Top 24 Best Cute Girls Doing Cute Things AnimeThis post may contain affiliate links. If you buy something we may get a small commission at no extra cost to you. (Learn more).
If you’ve ever asked a fellow anime viewer about slice-of-life shows, they’ve likely mentioned a CGDCT anime. Short for “Cute Girls Doing Cute Things”, CGDCT is a genre unique to (and aplenty in) the medium of anime.
CGDCT is often associated with SoL, but to be honest, cute girls shows can & does go beyond just Slice of Life.
So a CGDCT series may be a drama or sci-fi instead.
Nevertheless, my personal experience with it over the years largely remains under the realm of SoL… so my personal list will have an abundance of fluffy, adorable entries. Hope you enjoy!
24. Hinako Note
Hinako Note is one of the most recent CGDCT titles to make it on my list, and I appreciate what it does, which is having traditional CGDCT elements while also daring to be a little lewder than the rest.
Studio Passione knew this would divide viewers, since some only want comfy episodes while others are okay with a generous amount of fanservice.
But I didn’t mind.
Plus, the girls are cute (i.e. the character design isn’t terrible by any margin) and still have a variety of wondrous interactions — and the music is commendable.
I just wish Hinako Note further utilized the theater element.
23. Sabage-bu! (Sabagebu! -Survival Game Club!-)
Sabage-bu! is a CGDCT series featuring girls in an after-school club.
But as you’ve already seen from its title, it’s not just your typical art, science, or book club.
Instead, Sabagebu! has the survival game club… except that it’s not really about survival games at all.
Viewers will indeed see the girl squad battle it out with other teams from other schools, but the series is more interested in Momoka and how she responds to a variety of situations.
It’s hilarious, cute (of course), and you can get six additional 10-minute OVA episodes once you’re done with the show.
Also, Sabage-bu! has a club member working part-time as a gravure model. And a mascot that may or may not be a platypus.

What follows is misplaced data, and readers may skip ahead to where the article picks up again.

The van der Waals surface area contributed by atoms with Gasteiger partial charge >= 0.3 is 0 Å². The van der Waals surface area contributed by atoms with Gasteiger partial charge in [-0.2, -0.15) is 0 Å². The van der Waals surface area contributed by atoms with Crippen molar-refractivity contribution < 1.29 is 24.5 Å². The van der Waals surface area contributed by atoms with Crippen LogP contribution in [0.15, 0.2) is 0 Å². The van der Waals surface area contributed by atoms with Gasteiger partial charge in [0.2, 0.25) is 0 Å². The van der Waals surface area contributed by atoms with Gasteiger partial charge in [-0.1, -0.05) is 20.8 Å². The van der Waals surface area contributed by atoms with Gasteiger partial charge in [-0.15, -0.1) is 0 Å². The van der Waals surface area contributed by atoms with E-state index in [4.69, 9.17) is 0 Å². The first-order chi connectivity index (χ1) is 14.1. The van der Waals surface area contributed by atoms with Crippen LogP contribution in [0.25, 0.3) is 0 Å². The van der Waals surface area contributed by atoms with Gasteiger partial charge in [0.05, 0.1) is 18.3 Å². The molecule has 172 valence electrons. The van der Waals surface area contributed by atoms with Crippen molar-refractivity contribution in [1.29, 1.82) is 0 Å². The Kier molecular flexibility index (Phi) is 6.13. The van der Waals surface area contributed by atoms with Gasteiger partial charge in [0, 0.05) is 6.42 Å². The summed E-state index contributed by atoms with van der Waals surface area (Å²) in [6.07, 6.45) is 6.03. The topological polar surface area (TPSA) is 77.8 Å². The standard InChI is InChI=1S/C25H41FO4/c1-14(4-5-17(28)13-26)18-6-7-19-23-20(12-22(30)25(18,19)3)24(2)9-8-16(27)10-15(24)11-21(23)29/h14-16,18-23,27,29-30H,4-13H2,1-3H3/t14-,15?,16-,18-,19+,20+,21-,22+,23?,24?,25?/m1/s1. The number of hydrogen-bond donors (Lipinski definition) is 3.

22. Comic Girls
I don’t know much about Studio Nexus. But the anime I’ll associate the most with them is Comic Girls, a CGDCT series that feels heavier and more rewarding than most titles in the unofficial genre.
As the title implies, Comic Girls showcases young women doing their best to succeed in the comics (or manga in Japan) industry.
But here’s the thing:
Kaoruko Moeta isn’t a genius or a child prodigy. She’s not the kind of anime MC that has a special power or is exceptionally gifted in her field.
Thus, Comic Girls is seriously relatable and feels grounded in reality, with its (nonetheless adorable) cast learning, failing, and getting back up because they just have to. I admire how its characters grew on me.
21. Ichigo Mashimaro (Strawberry Marshmallow)
Look, it’s called Strawberry Marshmallow.
That alone tells a lot about its sweet daily life moments and effortless wholesomeness.
If you’ve seen Azumanga Daioh, Ichigo Mashimaro is like that classic CGDCT series, except it exchanges high school students with a bunch of elementary schoolers.
This is such a warm series and I can’t help but remember my childhood, of the time I had daily random neighborhood adventures with my friends.
The humor here works so well because of the comedic timing, and how its lack of exaggerated reactions somehow makes every joke even more hilarious.
20. Hidamari Sketch
I mentioned that Kaoruko Moeta in Comic Girls was relatively struggling as a mangaka. But here, the MC is an undeniably talented artist.
Yet this doesn’t mean Hidamari Sketch feels bland or lacking realism.
While Yuno has the skills to make it in the Yamabuki Arts High School, she has self-esteem issues. Similarly, the series has Hiro, who can cook delicious meals with ease… but worries about her weight (and more importantly, her future).